COVID-19 cases have climbed in cities across California, but the Coastside’s rate appears to remain low. Half Moon Bay has just 18 cases; El Granada, La Honda, Pescadero, Montara and Moss Beach, fewer than 10 each.

But those numbers are deceptive, officials say. Without any testing sites on the Coastside, residents are largely in the dark as to how COVID-19 may or may not be spreading in their communities. Still, officials are clear on one thing: The novel coronavirus is present on the Coastside and not going away anytime soon.

The county is seeking clarity via a new limited testing site in Pescadero, created in partnership with local nonprofit Puente de la Costa Sur.

“Cases by city do not represent, in any way, a true representation of the actual burden of disease in the geographic area,” said Cassius Lockett, director of Public Health, Policy, and Planning at San Mateo County Health. “As testing expands over the next few months … we anticipate that the data will become more representative.”

That new data will inform the county as it phases into reopening, Lockett said. County Health Officer Scott Morrow said in a May 26 Board of Supervisors meeting that testing supply shortages and misallocation “need to be straightened out before we move much further.”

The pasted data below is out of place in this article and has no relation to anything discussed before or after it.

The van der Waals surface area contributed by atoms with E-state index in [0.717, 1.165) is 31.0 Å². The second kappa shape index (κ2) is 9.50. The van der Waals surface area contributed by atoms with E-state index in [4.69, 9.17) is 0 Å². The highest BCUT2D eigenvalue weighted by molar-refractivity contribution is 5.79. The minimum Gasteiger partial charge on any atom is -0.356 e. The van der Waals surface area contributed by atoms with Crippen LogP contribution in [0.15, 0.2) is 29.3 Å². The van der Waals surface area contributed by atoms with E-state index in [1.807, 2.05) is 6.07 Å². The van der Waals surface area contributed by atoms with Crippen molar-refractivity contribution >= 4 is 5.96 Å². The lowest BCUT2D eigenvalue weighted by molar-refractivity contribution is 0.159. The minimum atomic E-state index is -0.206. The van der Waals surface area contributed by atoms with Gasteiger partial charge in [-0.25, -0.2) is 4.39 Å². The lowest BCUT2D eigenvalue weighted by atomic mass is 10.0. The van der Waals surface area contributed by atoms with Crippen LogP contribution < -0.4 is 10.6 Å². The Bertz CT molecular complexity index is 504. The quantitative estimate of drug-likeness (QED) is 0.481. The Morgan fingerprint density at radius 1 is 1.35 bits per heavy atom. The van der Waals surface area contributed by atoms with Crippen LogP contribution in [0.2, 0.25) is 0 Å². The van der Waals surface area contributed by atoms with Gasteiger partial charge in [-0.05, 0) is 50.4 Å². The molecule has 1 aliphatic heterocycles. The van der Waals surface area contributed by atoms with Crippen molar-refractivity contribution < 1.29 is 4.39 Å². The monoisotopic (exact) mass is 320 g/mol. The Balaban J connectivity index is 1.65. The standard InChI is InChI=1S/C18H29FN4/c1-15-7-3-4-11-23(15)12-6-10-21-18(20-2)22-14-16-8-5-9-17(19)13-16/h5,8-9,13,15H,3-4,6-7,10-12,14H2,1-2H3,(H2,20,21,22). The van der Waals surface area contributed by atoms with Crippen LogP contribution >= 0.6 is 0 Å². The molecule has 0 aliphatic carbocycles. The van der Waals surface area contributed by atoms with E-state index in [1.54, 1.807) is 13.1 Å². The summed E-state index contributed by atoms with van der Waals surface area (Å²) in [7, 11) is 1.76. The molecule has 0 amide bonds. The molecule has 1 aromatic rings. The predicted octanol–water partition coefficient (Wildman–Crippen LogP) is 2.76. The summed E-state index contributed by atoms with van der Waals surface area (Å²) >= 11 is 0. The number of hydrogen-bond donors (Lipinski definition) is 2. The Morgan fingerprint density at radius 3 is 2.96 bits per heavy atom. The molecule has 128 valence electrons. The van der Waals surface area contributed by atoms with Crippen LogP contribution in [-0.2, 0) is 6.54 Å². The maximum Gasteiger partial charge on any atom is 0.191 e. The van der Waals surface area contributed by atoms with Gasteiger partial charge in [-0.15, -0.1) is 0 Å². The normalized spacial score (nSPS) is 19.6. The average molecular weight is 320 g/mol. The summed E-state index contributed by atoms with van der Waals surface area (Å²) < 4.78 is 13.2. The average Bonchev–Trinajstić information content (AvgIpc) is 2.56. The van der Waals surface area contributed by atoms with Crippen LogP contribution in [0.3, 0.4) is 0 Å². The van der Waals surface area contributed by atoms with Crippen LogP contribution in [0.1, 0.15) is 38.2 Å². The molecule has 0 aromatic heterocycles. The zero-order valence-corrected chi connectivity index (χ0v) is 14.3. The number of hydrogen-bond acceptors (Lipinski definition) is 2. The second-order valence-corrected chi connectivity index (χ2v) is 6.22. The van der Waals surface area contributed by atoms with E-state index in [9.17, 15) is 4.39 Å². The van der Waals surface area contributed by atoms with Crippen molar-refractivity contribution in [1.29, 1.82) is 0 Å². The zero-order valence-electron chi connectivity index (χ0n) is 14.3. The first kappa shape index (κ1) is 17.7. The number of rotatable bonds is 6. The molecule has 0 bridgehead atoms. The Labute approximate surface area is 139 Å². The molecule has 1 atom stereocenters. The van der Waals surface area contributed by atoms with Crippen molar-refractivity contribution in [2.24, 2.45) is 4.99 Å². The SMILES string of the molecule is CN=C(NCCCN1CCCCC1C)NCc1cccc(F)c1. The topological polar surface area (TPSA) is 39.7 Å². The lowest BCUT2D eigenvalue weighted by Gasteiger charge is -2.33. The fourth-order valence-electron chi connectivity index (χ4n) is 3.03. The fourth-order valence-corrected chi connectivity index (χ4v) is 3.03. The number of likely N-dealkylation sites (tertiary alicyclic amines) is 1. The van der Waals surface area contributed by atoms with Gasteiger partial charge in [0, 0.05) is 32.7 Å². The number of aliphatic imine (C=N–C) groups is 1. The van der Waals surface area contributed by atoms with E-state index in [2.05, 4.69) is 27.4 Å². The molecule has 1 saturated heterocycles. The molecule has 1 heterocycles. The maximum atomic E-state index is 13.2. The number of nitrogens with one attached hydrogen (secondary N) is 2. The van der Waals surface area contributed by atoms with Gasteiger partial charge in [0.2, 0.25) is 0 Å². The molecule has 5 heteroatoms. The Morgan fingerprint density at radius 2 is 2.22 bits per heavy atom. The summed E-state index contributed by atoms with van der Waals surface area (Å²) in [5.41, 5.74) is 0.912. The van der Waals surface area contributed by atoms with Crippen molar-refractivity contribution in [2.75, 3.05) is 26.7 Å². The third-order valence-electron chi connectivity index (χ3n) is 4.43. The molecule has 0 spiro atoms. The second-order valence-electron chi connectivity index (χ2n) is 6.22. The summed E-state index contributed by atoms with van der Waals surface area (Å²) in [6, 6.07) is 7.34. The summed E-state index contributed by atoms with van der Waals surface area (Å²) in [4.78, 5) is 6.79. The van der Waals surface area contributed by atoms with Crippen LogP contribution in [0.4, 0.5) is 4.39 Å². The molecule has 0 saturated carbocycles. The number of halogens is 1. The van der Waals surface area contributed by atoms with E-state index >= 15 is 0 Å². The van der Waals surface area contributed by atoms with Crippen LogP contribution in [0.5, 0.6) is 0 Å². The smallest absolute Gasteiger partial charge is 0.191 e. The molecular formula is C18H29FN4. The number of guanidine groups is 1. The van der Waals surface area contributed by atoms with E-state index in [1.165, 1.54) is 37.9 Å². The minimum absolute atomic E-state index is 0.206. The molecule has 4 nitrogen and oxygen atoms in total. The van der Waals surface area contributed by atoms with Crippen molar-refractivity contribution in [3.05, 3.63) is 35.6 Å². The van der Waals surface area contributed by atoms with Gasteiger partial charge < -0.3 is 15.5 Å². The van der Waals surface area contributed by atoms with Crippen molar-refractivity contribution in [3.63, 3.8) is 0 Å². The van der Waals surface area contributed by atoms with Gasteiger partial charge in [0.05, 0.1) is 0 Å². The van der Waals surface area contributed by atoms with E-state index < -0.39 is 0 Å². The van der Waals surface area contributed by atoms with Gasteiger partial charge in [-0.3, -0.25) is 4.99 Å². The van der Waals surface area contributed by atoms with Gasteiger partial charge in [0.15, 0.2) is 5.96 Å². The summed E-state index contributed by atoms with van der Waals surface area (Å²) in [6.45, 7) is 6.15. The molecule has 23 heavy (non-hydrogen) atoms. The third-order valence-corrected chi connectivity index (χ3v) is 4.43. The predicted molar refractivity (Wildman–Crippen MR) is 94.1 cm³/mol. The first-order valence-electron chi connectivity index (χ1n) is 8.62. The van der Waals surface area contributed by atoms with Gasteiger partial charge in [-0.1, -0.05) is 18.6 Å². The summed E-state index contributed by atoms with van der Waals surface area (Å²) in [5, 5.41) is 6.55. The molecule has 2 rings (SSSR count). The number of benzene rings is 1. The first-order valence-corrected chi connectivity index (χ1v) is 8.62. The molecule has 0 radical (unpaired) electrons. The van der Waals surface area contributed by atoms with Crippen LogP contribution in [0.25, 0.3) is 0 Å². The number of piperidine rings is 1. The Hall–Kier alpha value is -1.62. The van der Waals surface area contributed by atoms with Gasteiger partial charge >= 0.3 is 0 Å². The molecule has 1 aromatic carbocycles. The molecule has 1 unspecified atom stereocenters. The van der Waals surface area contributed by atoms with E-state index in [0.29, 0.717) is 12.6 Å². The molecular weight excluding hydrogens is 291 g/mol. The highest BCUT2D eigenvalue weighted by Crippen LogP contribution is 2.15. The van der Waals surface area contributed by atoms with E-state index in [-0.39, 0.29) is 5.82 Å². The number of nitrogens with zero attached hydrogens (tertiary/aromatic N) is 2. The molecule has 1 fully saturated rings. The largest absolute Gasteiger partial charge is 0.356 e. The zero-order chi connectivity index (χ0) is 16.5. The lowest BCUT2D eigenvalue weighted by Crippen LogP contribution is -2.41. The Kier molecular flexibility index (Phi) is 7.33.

In addition to public health planning, testing is also critical on an individual level, said Half Moon Bay’s Dr. Dan McMillan, who has been testing symptomatic individuals in his office parking lot since March.

He said that testing expansion will help medical professionals understand how prevalent the pandemic is in various communities. Testing is also essential to contact tracing, which is the county’s best tool to prevent hospitals from being overwhelmed.

“If one of my co-workers gets ill, I want to know.” McMillan said. “Knowledge is power.”

Even if testing efforts indicate relatively limited community spread, they will certainly reveal that people have contracted the virus without knowing, McMillan added. Without widespread testing, those individuals have no way of knowing whether to quarantine to protect close contacts and the population at large.

“What we had in March was complete uncertainty,” McMillan said. “Uncertainty is

way worse than knowing risks.”

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